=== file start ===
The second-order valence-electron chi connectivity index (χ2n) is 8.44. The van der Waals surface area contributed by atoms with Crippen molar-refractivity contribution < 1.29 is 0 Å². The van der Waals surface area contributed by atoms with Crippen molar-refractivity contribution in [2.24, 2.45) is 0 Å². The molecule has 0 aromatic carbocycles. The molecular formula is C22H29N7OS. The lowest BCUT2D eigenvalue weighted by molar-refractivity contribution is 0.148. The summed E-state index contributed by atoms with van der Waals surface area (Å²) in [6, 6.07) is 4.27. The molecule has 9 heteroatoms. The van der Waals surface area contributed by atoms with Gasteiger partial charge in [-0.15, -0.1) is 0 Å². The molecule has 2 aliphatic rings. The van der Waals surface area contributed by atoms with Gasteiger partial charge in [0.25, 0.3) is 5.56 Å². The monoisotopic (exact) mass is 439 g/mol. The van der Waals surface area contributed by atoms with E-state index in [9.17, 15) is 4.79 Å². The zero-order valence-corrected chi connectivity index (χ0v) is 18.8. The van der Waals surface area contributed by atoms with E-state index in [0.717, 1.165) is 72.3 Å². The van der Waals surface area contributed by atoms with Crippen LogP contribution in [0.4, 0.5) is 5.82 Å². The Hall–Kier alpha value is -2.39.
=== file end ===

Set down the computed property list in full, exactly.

The second-order valence-electron chi connectivity index (χ2n) is 8.44. The van der Waals surface area contributed by atoms with Crippen molar-refractivity contribution < 1.29 is 0 Å². The van der Waals surface area contributed by atoms with Crippen molar-refractivity contribution in [2.24, 2.45) is 0 Å². The molecule has 0 aromatic carbocycles. The molecular formula is C22H29N7OS. The lowest BCUT2D eigenvalue weighted by molar-refractivity contribution is 0.148. The summed E-state index contributed by atoms with van der Waals surface area (Å²) in [6, 6.07) is 4.27. The molecule has 9 heteroatoms. The van der Waals surface area contributed by atoms with Gasteiger partial charge in [-0.15, -0.1) is 0 Å². The molecule has 2 aliphatic rings. The van der Waals surface area contributed by atoms with Gasteiger partial charge in [0.25, 0.3) is 5.56 Å². The monoisotopic (exact) mass is 439 g/mol. The van der Waals surface area contributed by atoms with E-state index in [9.17, 15) is 4.79 Å². The zero-order valence-corrected chi connectivity index (χ0v) is 18.8. The van der Waals surface area contributed by atoms with E-state index in [0.717, 1.165) is 72.3 Å². The van der Waals surface area contributed by atoms with Crippen LogP contribution in [0.4, 0.5) is 5.82 Å². The Hall–Kier alpha value is -2.39.